MSB Arthropods Home
Museum of Southwestern Biology
MSB Home Featured Student Activities General Info MSB Policy News & Events Support Us and Volunteering at the MSB Publication Series and Annual Reports Directory
Search MSB:

Arthropod Division
· About Us
· Contact
· Policy
· Collections
· Research
· Publications
· Staff
· New Mexico Arthropods
· Links
MSB Divisions
· Amphibians & Reptiles
· Arthropods
· Birds
· Fishes
· Genomic Resources
· Herbarium
· Mammals
· Parasites
· Natural Heritage New Mexico
· USGS Biological Surveys Collection
The MSB Division of Arthropods Collections

Specimen Collections. The dry pinned and microscope slide insect specimens are stored in Cornell style insect cabinets in the climate controlled Collection Room (dry collection) of the MSB Arthropod Division (MSBA). Other insects and arthropods that are stored in ethanol are housed in the liquid portion (wet collection) of the MSBA, located in the MSBA fluid collections area.

Research voucher and reference collections are maintained for UNM researchers for ongoing ecological research projects. Specimens within those research collections are maintained by both MSBA staff, and outside researchers. Research collection specimens may eventually be accessioned into the MSBA collection, or may be removed and housed in other museums once the particular research project has terminated. All research collection specimens incorporated into the Arthropod collection may be tracked through the specimen database. The accession of research collections must be approved by the Curator. A research collection agreement form must be filed before the MSB will provide facilities and services for research collections (see Research Collection Agreement Form). In general, all research collections housed in the Arthropod Division will eventually be incorporated into the Arthropod collection.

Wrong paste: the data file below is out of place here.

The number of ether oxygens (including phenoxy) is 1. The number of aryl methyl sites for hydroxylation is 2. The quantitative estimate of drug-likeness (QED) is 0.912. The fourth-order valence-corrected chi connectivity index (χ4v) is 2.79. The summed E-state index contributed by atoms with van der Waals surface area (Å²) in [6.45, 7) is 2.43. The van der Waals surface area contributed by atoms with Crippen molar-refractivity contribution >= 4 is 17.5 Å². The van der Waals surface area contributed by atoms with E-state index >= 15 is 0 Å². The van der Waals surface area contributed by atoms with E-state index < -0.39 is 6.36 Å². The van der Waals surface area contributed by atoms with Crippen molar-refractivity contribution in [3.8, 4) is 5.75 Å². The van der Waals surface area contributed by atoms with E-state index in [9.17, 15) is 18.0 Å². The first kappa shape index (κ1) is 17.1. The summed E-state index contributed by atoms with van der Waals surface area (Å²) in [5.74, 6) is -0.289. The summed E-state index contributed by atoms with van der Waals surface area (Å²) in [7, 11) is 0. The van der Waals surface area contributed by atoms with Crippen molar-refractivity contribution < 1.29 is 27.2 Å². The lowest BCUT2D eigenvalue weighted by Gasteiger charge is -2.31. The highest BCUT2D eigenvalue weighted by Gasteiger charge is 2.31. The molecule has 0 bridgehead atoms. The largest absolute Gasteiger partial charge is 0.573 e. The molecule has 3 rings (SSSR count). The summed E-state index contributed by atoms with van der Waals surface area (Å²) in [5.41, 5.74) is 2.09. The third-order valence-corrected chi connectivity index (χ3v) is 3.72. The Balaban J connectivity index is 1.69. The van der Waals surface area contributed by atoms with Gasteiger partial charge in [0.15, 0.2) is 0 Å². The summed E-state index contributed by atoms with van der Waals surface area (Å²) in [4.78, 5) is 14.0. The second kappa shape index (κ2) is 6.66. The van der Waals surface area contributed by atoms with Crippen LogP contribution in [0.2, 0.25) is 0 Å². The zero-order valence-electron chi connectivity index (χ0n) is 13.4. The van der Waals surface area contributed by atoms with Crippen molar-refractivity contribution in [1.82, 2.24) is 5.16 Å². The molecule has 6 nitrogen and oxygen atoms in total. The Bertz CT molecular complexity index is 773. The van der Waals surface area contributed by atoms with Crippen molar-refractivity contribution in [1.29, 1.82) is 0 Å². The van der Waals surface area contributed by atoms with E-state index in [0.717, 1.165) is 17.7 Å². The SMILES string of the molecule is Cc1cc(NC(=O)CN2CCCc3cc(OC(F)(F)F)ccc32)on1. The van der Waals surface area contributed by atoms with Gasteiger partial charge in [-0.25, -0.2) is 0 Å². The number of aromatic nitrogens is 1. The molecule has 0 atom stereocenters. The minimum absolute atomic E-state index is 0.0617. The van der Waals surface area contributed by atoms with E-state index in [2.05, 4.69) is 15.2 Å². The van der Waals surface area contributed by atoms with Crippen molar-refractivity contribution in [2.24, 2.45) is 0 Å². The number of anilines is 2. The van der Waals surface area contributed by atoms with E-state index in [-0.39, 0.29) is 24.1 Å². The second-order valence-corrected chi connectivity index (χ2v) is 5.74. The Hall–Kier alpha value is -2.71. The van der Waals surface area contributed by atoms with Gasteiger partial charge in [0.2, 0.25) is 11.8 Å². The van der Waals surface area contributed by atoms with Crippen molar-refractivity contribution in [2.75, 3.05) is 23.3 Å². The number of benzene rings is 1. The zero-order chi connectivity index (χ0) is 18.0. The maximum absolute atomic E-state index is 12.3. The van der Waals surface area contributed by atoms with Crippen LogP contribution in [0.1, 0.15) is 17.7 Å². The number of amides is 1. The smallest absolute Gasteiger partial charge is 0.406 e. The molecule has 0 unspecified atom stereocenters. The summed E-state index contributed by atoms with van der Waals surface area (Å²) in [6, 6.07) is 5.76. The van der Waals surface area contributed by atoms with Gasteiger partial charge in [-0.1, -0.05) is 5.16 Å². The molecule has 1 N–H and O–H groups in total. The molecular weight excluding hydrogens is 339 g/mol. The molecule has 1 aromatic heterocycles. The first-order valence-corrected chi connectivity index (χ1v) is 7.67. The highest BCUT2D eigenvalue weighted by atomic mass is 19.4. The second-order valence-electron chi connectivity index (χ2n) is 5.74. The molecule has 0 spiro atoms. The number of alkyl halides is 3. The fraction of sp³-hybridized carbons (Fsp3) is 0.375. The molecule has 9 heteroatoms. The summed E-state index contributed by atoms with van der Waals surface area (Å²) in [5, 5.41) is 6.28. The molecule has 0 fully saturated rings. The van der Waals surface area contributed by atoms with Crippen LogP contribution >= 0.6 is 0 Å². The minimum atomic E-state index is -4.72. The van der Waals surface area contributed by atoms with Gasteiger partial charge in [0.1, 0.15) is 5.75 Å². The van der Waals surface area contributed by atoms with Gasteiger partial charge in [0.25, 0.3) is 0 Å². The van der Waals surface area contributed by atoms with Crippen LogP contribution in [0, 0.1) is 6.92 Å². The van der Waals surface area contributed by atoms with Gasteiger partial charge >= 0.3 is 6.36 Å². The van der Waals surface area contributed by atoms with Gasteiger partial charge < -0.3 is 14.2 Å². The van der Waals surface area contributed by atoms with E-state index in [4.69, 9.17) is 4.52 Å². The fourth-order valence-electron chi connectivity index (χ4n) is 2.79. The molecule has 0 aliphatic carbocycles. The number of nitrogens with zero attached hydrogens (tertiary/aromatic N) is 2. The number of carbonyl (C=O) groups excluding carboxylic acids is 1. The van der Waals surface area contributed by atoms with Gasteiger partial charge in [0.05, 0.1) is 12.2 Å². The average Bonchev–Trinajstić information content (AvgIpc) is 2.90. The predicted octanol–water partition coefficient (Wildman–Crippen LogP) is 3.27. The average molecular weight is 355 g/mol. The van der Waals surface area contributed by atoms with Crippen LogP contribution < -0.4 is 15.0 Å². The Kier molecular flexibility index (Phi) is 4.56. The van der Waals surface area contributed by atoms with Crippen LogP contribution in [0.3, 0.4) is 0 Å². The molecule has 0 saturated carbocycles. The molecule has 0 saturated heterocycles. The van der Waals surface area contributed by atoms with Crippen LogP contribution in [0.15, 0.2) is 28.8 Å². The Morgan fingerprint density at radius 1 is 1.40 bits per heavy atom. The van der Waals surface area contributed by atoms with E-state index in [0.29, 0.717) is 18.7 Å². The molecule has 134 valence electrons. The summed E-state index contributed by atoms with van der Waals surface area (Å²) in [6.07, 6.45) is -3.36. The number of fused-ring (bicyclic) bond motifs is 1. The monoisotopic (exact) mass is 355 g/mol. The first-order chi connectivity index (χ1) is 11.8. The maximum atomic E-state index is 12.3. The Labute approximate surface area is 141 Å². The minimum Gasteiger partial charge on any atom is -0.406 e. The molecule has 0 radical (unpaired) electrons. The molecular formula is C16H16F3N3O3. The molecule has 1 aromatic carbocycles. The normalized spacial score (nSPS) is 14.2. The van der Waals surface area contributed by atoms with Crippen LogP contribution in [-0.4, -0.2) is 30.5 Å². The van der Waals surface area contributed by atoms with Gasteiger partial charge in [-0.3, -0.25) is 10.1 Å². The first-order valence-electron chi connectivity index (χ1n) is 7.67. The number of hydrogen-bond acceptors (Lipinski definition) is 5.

Specimen Loans. Whole specimens and tissues for molecular research may be borrowed from the MSBA collections. Please see the Policy page for details on the loan policy and process.

Specimen Database. Information about MSB Arthropod Division specimens is available through the SCAN (Southwestern Collections of Arthropods Network) portal, an NSF-sponsored Thematic Collections Network (TCN), Award ER 1207371. The records are in Symbiota, an open-source program designed by Ed Gilbert. Follow this link to search any or all of the collections in the network.

Work Space. Two working laboratories are available for arthropod research and educational activities. The Collection Work Room (Room 216) is the principal work space for activities involving the Arthropod Collection. The Collection Room is located adjacent to the Collection Work Room. The Collection Work Room provides table space, computers, microscopes, refrigerator and freezer space, and sinks. The Collection Room is considered a clean lab. The Collection Manager's office is also located adjacent to the Collection Work Room. The MSBA Library, and computer database are housed in the Collection Manager's office. The Arthropod Laboratory (Room 124) provides a working facility for specimens preserved in liquids, use of toxic chemicals, and processing of ecology field samples of arthropods in soil, plant foliage, or other materials. The wet arthropod collection is stored adjacent to the Arthropod Laboratory, and work with those specimens stored in ethanol can be conducted on lab tables. Air hoods are available for work with noxious chemicals and dust.